Results for "transparency"

SEER AR Helmet lets you see the world in 100 degree field of view

SEER AR Helmet lets you see the world in 100 degree field of view

Meet SEER developed by Caputer Labs, Inc. It boasts the world's largest 100 degree field of view for an augmented reality helmet. This field of view in SEER's "Immersive Augmented Reality Experience" is designed be be so large, that it becomes frameless. Its open source and controller flexibility create a uniquely immersive AR experience. The field of view on this device is massive. At 100 degrees horizontal, It compares to seeing a 200 inch (5.08 meter) from eight feet away. This is huge compared to Google Glass's 25 inches (63.5 centimeters).

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Finally! Xbox One, meet Screenshots

Finally! Xbox One, meet Screenshots

It is almost mind boggling that such a basic need, like taking a screenshot to boast about your latest in-game triumph, would take so long to implement. But they say that good things come to those who wait, and those who wait need to wait just a little bit longer. Screenshot capability is finally coming to the Xbox One console when the latest system update rolls to everyone in March. Fortunately, that's not the only reason to be excited about this update.

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Obama signs divisive cyberthreat bill amid privacy fears

Obama signs divisive cyberthreat bill amid privacy fears

President Obama publicly signed the executive order driving through new cyber security legislation today, using an appearance at Stanford to discuss the controversial balance of privacy and protection. The bill - already a topic of fierce debate in Congress, which had continually refused to pass it - demands greater information sharing between government and private industry, "sharing appropriate information" as relevant to ensure vital infrastructure isn't compromised by hackers or malicious governments. However, exactly what counts as "appropriate", and what impact that has on individual privacy, remains to be seen.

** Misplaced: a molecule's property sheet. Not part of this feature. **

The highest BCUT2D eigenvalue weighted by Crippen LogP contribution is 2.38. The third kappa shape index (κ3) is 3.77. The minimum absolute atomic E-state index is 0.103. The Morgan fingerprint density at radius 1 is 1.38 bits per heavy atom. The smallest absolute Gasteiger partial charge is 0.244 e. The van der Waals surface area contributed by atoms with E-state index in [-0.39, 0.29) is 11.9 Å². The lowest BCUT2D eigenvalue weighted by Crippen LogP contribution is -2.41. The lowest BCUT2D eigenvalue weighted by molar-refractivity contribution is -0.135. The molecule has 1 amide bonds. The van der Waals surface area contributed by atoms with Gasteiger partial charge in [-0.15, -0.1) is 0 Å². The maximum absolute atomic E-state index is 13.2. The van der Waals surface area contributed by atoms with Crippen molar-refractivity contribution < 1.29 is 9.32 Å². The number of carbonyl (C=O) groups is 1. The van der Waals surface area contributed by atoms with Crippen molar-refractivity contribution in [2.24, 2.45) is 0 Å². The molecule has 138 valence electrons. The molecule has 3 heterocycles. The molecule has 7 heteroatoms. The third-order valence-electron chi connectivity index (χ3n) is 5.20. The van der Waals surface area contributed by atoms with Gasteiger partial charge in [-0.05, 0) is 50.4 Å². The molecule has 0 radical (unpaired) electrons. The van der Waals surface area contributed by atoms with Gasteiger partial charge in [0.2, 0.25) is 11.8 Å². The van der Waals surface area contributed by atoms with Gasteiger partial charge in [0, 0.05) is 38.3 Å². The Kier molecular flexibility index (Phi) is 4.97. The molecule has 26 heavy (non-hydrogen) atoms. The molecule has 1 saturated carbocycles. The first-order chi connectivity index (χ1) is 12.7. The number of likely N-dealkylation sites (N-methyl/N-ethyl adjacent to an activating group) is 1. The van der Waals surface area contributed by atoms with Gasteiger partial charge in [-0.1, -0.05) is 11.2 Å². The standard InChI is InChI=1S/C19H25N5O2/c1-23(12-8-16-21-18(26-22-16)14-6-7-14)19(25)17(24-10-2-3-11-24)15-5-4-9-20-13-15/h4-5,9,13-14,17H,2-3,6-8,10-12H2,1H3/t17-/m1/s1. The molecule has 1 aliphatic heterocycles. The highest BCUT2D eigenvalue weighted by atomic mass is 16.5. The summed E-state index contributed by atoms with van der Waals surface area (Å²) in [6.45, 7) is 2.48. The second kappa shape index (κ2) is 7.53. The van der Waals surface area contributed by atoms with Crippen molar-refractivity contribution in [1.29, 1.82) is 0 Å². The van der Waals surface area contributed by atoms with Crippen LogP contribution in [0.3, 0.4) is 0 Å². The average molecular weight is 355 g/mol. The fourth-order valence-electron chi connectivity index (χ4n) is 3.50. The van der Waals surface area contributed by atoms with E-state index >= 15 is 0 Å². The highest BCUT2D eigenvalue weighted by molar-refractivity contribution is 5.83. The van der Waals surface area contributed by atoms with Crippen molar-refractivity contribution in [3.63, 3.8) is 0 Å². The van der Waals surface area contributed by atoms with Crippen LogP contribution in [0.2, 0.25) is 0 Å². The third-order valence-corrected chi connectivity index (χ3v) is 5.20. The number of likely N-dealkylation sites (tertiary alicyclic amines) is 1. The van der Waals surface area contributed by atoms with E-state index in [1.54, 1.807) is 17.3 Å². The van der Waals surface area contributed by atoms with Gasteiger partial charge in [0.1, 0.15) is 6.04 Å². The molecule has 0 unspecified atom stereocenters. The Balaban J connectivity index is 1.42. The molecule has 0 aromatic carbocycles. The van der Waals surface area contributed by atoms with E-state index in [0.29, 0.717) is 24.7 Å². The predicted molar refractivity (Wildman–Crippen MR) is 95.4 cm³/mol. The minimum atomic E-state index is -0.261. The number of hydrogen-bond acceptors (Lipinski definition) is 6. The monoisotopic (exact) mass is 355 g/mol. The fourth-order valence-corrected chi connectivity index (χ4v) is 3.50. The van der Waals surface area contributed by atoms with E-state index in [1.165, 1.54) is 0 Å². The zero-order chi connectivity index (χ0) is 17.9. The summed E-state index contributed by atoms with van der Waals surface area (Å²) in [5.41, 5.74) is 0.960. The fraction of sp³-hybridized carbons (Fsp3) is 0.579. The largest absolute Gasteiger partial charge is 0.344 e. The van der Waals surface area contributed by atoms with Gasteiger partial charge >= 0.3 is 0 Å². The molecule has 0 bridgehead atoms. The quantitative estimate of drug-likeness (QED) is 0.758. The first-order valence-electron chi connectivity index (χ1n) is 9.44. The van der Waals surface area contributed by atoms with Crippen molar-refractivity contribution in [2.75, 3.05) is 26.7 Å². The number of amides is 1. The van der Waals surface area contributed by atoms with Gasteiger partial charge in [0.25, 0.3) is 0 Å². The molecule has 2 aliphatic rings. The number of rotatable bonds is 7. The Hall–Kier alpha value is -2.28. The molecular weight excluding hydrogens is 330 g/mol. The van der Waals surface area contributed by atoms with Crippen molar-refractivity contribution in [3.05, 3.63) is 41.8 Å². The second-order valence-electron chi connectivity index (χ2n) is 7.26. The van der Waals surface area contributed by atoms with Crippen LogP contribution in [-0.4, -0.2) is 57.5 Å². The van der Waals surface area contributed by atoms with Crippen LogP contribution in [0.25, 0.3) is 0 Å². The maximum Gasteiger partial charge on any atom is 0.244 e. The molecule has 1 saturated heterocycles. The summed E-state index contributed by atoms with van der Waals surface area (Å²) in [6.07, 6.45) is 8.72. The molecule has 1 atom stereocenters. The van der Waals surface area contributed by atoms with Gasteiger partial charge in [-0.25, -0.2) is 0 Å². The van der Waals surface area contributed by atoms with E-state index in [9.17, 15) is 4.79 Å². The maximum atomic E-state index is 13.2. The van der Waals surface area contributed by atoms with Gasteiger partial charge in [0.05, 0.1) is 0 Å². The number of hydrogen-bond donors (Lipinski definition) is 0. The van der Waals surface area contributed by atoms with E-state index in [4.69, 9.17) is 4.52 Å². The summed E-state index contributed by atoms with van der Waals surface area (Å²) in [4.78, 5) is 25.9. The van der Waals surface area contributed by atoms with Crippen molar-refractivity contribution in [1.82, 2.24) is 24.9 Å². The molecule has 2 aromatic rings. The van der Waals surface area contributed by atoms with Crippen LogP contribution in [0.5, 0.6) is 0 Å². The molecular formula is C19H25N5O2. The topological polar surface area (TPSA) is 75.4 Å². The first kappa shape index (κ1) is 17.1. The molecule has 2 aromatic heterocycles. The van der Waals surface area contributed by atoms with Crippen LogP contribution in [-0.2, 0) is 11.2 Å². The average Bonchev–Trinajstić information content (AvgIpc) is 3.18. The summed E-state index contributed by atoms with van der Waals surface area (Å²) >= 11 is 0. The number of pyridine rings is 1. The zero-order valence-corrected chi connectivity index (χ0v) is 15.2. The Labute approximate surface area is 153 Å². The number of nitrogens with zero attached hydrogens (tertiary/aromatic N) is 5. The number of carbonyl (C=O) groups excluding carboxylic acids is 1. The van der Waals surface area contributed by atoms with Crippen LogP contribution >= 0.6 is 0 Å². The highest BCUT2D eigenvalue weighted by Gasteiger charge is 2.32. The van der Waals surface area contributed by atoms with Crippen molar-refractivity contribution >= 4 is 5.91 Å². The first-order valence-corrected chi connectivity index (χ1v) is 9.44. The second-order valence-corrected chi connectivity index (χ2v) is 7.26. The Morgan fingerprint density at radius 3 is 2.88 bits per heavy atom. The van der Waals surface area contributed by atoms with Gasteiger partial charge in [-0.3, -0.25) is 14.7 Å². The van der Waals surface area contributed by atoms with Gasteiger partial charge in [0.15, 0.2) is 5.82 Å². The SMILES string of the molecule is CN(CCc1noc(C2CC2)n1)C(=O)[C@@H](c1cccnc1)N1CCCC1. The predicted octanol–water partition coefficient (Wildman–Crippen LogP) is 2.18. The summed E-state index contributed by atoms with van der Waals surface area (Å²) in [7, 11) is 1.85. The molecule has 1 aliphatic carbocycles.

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HTC delays Lollipop for carrier models of One M7 and M8

HTC delays Lollipop for carrier models of One M7 and M8

Rome wasn't built in a day, and some things take more than 90 days to make. After starting a new trend of transparency among manufacturers, HTC is now effectively breaking its 90-day guarantee. It has announced that it will take longer for carrier versions of its 2013 and 2014 One flagship to get their Android 5.0 dessert and it is explaining, though very briefly, why. And although one can't probably argue quality vs speed, some might ask why it took so long before HTC formally acknowledged the delay.

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Fantastic 4 reboot trailer: showing real promise

Fantastic 4 reboot trailer: showing real promise

The same studio that brought you the X-Men movies is giving a bit of a reboot to the Fantastic Four. The first couple of Fantastic Four (or Fantastic 4, if you prefer) films didn't do so hot - the actor who played Johnny Storm left the project to become Captain America with Marvel, if that's any indicator - now it's time to give the title a kick in the pants. Instead of continuing to roll with the same cast and the same plot, 20th Century Fox is bringing heat with a "re-imagining" of the team.

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Gmail revived in China but block remains a mystery